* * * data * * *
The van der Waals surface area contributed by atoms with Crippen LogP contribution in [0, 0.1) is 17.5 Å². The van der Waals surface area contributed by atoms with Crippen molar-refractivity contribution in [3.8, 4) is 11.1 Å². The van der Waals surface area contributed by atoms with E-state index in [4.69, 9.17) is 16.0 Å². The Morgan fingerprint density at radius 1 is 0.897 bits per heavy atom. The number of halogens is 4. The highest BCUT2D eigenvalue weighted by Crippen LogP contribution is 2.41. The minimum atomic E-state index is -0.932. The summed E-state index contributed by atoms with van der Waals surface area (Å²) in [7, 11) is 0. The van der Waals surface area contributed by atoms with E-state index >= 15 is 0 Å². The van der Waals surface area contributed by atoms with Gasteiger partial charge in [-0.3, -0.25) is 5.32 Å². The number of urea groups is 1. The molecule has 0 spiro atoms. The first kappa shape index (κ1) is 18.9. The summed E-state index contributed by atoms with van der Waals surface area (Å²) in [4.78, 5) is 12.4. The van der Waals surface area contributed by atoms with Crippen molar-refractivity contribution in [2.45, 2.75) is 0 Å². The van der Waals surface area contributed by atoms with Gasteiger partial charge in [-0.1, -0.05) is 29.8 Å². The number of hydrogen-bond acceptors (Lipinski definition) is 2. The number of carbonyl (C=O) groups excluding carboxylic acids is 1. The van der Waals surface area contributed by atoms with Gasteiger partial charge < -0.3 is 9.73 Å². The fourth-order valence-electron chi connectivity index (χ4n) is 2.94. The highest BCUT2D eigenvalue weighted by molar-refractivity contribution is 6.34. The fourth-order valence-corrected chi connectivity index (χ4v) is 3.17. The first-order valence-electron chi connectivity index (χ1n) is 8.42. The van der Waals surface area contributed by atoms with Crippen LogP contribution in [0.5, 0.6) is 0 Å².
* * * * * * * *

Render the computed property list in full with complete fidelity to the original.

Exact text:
The van der Waals surface area contributed by atoms with Crippen LogP contribution in [0, 0.1) is 17.5 Å². The van der Waals surface area contributed by atoms with Crippen molar-refractivity contribution in [3.8, 4) is 11.1 Å². The van der Waals surface area contributed by atoms with E-state index in [4.69, 9.17) is 16.0 Å². The Morgan fingerprint density at radius 1 is 0.897 bits per heavy atom. The number of halogens is 4. The highest BCUT2D eigenvalue weighted by Crippen LogP contribution is 2.41. The minimum atomic E-state index is -0.932. The summed E-state index contributed by atoms with van der Waals surface area (Å²) in [7, 11) is 0. The van der Waals surface area contributed by atoms with E-state index >= 15 is 0 Å². The van der Waals surface area contributed by atoms with Gasteiger partial charge in [-0.3, -0.25) is 5.32 Å². The number of urea groups is 1. The molecule has 0 spiro atoms. The first kappa shape index (κ1) is 18.9. The summed E-state index contributed by atoms with van der Waals surface area (Å²) in [4.78, 5) is 12.4. The van der Waals surface area contributed by atoms with Crippen molar-refractivity contribution in [2.45, 2.75) is 0 Å². The van der Waals surface area contributed by atoms with Gasteiger partial charge in [-0.1, -0.05) is 29.8 Å². The number of hydrogen-bond acceptors (Lipinski definition) is 2. The number of carbonyl (C=O) groups excluding carboxylic acids is 1. The van der Waals surface area contributed by atoms with Gasteiger partial charge < -0.3 is 9.73 Å². The fourth-order valence-electron chi connectivity index (χ4n) is 2.94. The highest BCUT2D eigenvalue weighted by molar-refractivity contribution is 6.34. The fourth-order valence-corrected chi connectivity index (χ4v) is 3.17. The first-order valence-electron chi connectivity index (χ1n) is 8.42. The van der Waals surface area contributed by atoms with Crippen LogP contribution in [0.5, 0.6) is 0 Å².